Gōng Xǐ Fā Cái
(恭喜發財) Congratulations and Prosperity!
Chinese New Year has arrived; it lasts for fifteen days. This tradition holds a very special meaning for us since two of our children were born in China. It is an exciting and reflective time in our family. This year we celebrate the second animal to arrive at the Jade Emperor’s party (as Chinese folklore tells it), the serious, patient and hardworking Ox.
2009 is the year of the Yin Earth Ox. According to the Hsia calendar, this year is symbolized by two elements, the earth sitting on the earth, representing a pure earth time – “Yin Earth”. Because earth and earth are like brothers they do not have a birth or destructive relationship with one another. This bodes well for 2009, these elements express a time for peace, harmony, and healing international relationships.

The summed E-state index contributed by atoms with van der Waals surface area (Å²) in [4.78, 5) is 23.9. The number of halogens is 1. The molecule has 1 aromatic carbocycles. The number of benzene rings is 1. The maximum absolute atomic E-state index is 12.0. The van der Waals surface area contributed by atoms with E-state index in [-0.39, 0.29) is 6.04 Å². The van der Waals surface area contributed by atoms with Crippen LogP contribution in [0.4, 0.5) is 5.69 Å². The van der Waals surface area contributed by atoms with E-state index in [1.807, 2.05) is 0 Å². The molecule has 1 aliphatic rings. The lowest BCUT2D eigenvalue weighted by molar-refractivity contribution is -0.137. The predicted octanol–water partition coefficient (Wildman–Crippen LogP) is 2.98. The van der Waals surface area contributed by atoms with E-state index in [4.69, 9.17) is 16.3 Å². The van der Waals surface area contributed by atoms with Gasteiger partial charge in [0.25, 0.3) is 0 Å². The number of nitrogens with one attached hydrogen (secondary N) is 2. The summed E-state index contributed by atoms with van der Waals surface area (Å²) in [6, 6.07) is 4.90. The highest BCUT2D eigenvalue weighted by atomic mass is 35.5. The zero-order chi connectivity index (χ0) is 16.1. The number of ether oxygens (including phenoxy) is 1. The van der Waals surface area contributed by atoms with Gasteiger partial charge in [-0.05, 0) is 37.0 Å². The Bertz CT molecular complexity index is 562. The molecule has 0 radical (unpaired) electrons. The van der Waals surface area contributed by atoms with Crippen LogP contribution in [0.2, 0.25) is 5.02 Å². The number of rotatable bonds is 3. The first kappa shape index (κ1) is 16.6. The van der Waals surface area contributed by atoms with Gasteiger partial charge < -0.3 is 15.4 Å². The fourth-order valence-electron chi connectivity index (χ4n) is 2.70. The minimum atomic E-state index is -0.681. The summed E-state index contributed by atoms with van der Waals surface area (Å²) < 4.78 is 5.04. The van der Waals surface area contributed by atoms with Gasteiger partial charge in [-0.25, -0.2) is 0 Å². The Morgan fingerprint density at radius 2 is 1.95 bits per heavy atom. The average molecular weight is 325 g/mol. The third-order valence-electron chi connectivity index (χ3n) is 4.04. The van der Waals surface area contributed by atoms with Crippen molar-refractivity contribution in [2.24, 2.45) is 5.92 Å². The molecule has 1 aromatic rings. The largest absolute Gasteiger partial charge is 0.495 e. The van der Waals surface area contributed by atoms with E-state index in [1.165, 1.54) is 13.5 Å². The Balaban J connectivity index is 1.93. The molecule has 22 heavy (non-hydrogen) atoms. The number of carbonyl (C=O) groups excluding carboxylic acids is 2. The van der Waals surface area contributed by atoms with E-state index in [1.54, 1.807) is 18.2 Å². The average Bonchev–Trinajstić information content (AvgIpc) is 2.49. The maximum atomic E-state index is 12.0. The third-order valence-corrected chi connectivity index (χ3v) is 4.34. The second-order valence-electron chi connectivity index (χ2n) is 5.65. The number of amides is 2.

What does the Miller family do during Chinese New Year? Well, anyone who knows me knows that I try not to clean; I don’t want to sweep out the good spirits. I also don’t wash my hair during the first three days of the New Year (good fortune might be washed out). The kids have had their hair cuts, symbolizing fresh starts. We decorate the house, being sure to have the couplets, with messages of good fortune, hung by the doors. Long noodles are eaten along with other lucky foods, such as whole fish and mandarin oranges. The kids delight in passing around the hong bao (red envelopes filled with money or chocolate coins). The auspicious color red is worn (it scares away Nian, the monster, too). We make lanterns, visit friends to spread good wishes for the coming year, and attend and have celebrations. The kids’ favorite event is the lion dance. The performance is fun and powerful.